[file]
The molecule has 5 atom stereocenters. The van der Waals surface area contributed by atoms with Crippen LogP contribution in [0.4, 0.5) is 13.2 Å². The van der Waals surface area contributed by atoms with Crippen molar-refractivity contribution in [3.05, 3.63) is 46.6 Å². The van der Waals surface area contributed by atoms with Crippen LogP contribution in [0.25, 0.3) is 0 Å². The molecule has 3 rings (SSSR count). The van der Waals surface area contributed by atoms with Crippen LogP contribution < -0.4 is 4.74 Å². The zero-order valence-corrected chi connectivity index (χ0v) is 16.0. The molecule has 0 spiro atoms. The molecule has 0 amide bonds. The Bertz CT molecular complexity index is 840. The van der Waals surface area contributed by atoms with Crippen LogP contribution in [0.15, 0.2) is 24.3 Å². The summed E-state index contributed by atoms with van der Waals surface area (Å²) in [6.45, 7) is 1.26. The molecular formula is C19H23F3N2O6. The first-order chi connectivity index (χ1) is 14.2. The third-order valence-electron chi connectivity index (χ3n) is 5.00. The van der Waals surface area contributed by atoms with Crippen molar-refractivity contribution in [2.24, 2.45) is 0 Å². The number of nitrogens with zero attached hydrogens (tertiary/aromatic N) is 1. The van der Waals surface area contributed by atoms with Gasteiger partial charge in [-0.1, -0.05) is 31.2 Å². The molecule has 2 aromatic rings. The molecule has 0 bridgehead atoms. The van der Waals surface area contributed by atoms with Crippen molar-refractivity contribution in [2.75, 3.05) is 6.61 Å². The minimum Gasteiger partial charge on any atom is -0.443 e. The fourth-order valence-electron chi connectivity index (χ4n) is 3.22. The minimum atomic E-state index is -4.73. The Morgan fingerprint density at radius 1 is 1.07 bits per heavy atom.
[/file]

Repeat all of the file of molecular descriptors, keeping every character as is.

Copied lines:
The molecule has 5 atom stereocenters. The van der Waals surface area contributed by atoms with Crippen LogP contribution in [0.4, 0.5) is 13.2 Å². The van der Waals surface area contributed by atoms with Crippen molar-refractivity contribution in [3.05, 3.63) is 46.6 Å². The van der Waals surface area contributed by atoms with Crippen LogP contribution in [0.25, 0.3) is 0 Å². The molecule has 3 rings (SSSR count). The van der Waals surface area contributed by atoms with Crippen LogP contribution < -0.4 is 4.74 Å². The zero-order valence-corrected chi connectivity index (χ0v) is 16.0. The molecule has 0 spiro atoms. The molecule has 0 amide bonds. The Bertz CT molecular complexity index is 840. The van der Waals surface area contributed by atoms with Crippen LogP contribution in [0.15, 0.2) is 24.3 Å². The summed E-state index contributed by atoms with van der Waals surface area (Å²) in [6.45, 7) is 1.26. The molecular formula is C19H23F3N2O6. The first-order chi connectivity index (χ1) is 14.2. The third-order valence-electron chi connectivity index (χ3n) is 5.00. The van der Waals surface area contributed by atoms with Crippen molar-refractivity contribution in [2.24, 2.45) is 0 Å². The number of nitrogens with zero attached hydrogens (tertiary/aromatic N) is 1. The van der Waals surface area contributed by atoms with Gasteiger partial charge in [-0.1, -0.05) is 31.2 Å². The molecule has 2 aromatic rings. The molecule has 0 bridgehead atoms. The van der Waals surface area contributed by atoms with Crippen molar-refractivity contribution in [2.75, 3.05) is 6.61 Å². The minimum Gasteiger partial charge on any atom is -0.443 e. The fourth-order valence-electron chi connectivity index (χ4n) is 3.22. The minimum atomic E-state index is -4.73. The Morgan fingerprint density at radius 1 is 1.07 bits per heavy atom.